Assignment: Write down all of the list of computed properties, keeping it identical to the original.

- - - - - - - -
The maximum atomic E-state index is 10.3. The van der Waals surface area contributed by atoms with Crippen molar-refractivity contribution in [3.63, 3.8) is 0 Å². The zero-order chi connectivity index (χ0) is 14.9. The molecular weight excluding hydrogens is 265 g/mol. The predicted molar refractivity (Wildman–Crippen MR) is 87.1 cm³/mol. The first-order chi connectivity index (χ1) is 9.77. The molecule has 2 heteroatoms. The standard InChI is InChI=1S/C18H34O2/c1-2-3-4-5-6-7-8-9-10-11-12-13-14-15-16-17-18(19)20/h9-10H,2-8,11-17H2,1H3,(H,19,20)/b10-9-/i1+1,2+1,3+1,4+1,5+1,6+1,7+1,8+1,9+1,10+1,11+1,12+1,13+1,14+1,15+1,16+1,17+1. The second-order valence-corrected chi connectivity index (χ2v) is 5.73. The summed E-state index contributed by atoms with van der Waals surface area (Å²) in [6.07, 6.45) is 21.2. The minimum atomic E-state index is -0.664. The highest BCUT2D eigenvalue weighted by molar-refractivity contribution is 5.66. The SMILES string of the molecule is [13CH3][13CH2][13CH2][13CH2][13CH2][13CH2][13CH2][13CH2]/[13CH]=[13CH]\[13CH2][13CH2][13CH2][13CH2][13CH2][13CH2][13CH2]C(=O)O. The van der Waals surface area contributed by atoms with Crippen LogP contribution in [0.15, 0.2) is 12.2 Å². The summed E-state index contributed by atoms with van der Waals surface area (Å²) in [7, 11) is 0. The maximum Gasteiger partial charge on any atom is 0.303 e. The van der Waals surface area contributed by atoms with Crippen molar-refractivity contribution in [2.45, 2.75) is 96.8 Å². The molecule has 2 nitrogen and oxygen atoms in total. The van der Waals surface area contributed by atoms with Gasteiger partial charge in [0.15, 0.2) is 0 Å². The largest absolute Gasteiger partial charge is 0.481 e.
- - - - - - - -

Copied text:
The maximum atomic E-state index is 10.3. The van der Waals surface area contributed by atoms with Crippen molar-refractivity contribution in [3.63, 3.8) is 0 Å². The zero-order chi connectivity index (χ0) is 14.9. The molecular weight excluding hydrogens is 265 g/mol. The predicted molar refractivity (Wildman–Crippen MR) is 87.1 cm³/mol. The first-order chi connectivity index (χ1) is 9.77. The molecule has 2 heteroatoms. The standard InChI is InChI=1S/C18H34O2/c1-2-3-4-5-6-7-8-9-10-11-12-13-14-15-16-17-18(19)20/h9-10H,2-8,11-17H2,1H3,(H,19,20)/b10-9-/i1+1,2+1,3+1,4+1,5+1,6+1,7+1,8+1,9+1,10+1,11+1,12+1,13+1,14+1,15+1,16+1,17+1. The second-order valence-corrected chi connectivity index (χ2v) is 5.73. The summed E-state index contributed by atoms with van der Waals surface area (Å²) in [6.07, 6.45) is 21.2. The minimum atomic E-state index is -0.664. The highest BCUT2D eigenvalue weighted by molar-refractivity contribution is 5.66. The SMILES string of the molecule is [13CH3][13CH2][13CH2][13CH2][13CH2][13CH2][13CH2][13CH2]/[13CH]=[13CH]\[13CH2][13CH2][13CH2][13CH2][13CH2][13CH2][13CH2]C(=O)O. The van der Waals surface area contributed by atoms with Crippen LogP contribution in [0.15, 0.2) is 12.2 Å². The summed E-state index contributed by atoms with van der Waals surface area (Å²) in [7, 11) is 0. The maximum Gasteiger partial charge on any atom is 0.303 e. The van der Waals surface area contributed by atoms with Crippen molar-refractivity contribution in [2.45, 2.75) is 96.8 Å². The molecule has 2 nitrogen and oxygen atoms in total. The van der Waals surface area contributed by atoms with Gasteiger partial charge in [0.15, 0.2) is 0 Å². The largest absolute Gasteiger partial charge is 0.481 e.